winter flu season is coming. Okay, so I’ve never actually seen Game of Thrones, but that meme is both hilarious and totally appropriate here! Winter, flu season, and colds are all headed our way. So even though it’s still warm outside, let’s take a few minutes to get prepared for managing those cold symptoms like a pro. Consider it another awesome health tip from your favorite ginger nurse. You’re welcome!
Cold Symptoms: Here’s What You’re Looking For, Y’all
If your car won’t start because of a bad battery, replacing the engine won’t fix anything. You’d need to replace the bad battery to get things working again.
Well, it’s the same with your body. When you’ve got a cold, your treatments are going to be way different than if you’ve got a broken bone. Or bacterial pneumonia. So first, let’s talk cold symptoms. Generally, a cold is pretty easy to spot. Even so, here are the symptoms you need to watch for:
- sore throat
- runny (or stuffy) nose
- mild body aches
- low-grade fever
- malaise (general feeling of “I don’t feel so good”)
Your boogers/snot/nasal discharge/whatever you call it can be anywhere from light green to nasty yellow to dark green. The color isn’t an indicator of a bacterial infection – all it tells you is this:
The thicker and darker your boogers are, you may need to drink more water.
Oh, and here’s another fun fact about colds:
A “cold” is the name of the set of symptoms. It can be caused by a whole host of viruses out there, which is why you can catch cold so often. There’s a metric ton of viruses that cause a cold.
In any case, whether you catch that highly-publicized enterovirus D68 or just a regular enterovirus (or one of the many other viruses that cause a cold), let’s focus on managing those symptoms like a pro. Because, that’s the main treatment for colds: symptom management. Unless y’all develop a magic cure for the common cold, that’s not likely to change any time soon, either.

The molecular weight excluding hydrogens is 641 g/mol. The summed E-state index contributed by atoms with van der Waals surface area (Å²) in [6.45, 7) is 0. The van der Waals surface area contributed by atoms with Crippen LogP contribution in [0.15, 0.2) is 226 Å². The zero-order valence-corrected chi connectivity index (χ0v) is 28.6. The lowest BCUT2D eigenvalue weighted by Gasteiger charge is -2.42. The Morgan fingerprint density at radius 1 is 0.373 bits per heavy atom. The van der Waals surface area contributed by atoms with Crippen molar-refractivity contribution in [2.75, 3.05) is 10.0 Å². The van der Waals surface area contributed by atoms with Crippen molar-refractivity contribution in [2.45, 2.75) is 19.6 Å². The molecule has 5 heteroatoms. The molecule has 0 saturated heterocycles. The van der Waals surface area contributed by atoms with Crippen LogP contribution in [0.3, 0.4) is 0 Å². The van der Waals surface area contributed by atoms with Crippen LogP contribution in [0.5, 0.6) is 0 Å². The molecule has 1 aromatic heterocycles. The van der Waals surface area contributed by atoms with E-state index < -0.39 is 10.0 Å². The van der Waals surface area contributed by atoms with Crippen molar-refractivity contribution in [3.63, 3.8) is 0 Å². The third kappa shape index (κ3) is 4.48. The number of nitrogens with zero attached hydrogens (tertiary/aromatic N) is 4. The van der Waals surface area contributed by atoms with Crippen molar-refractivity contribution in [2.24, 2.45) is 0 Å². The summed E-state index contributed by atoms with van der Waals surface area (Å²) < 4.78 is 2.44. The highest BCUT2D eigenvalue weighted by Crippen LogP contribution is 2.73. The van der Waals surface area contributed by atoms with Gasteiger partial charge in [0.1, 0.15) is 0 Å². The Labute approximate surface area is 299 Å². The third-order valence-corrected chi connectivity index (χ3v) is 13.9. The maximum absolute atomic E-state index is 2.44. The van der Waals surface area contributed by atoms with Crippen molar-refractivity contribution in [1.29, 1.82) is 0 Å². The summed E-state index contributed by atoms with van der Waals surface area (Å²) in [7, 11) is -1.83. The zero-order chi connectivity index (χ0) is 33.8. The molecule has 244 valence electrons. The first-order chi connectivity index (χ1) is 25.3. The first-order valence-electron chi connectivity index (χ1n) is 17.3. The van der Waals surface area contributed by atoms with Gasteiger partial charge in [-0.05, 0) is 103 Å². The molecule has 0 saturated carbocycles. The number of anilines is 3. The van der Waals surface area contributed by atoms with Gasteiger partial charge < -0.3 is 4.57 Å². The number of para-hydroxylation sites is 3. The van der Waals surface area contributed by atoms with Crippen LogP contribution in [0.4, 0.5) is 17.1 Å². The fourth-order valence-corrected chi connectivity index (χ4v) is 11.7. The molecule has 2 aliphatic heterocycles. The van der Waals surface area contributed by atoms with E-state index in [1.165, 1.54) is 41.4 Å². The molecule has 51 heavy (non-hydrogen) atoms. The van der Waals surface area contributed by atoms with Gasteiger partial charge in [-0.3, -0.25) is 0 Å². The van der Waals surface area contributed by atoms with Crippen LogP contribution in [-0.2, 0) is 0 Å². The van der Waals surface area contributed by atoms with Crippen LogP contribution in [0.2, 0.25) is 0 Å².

This article is for informational purposes only. It is not a substitute for medical advice, diagnosis, or treatment.
1. Calm Down to Breathe Easier
Whether you’re stressed, exercising, hyperventilating, or sick, your breathing speeds up – and it gets harder to breathe. Don’t believe me? Sit down someplace safe and breathe as fast as you can for a bit – it’s exhausting! Please don’t pass out…
It’s like that when you have a cold, too. It gets tiring to breathe – staying calm will help use as little energy as possible, though. My 2nd boy and I both have asthma, which means things like a cold can be a big deal for us because it’s already harder to breathe. In other words, when he or I catch a cold, we may wake up several times at night in an absolute panic because we can’t breathe.
So whether you’ve got asthma (like us or not), the first thing we need to do is calm down – because we’re still breathing. It’s just harder. Calming down will help us breathe easier, get back to sleep, and heal faster.
Need help calming down? Here are 4 Easy, Kid-Friendly Relaxation Techniques to Stop Stressing Now.
2. Stay Comfortable and Take Your Medicine
When you’ve got a cold, life can be miserable. Thankfully, though, there’s medicine to help you feel better. Does that mean you HAVE to take medicine when you’ve got a cold? No, of course not. But if you’re miserable, at least consider it. And if you have asthma, I take back what I just said – you ought to use your inhaler.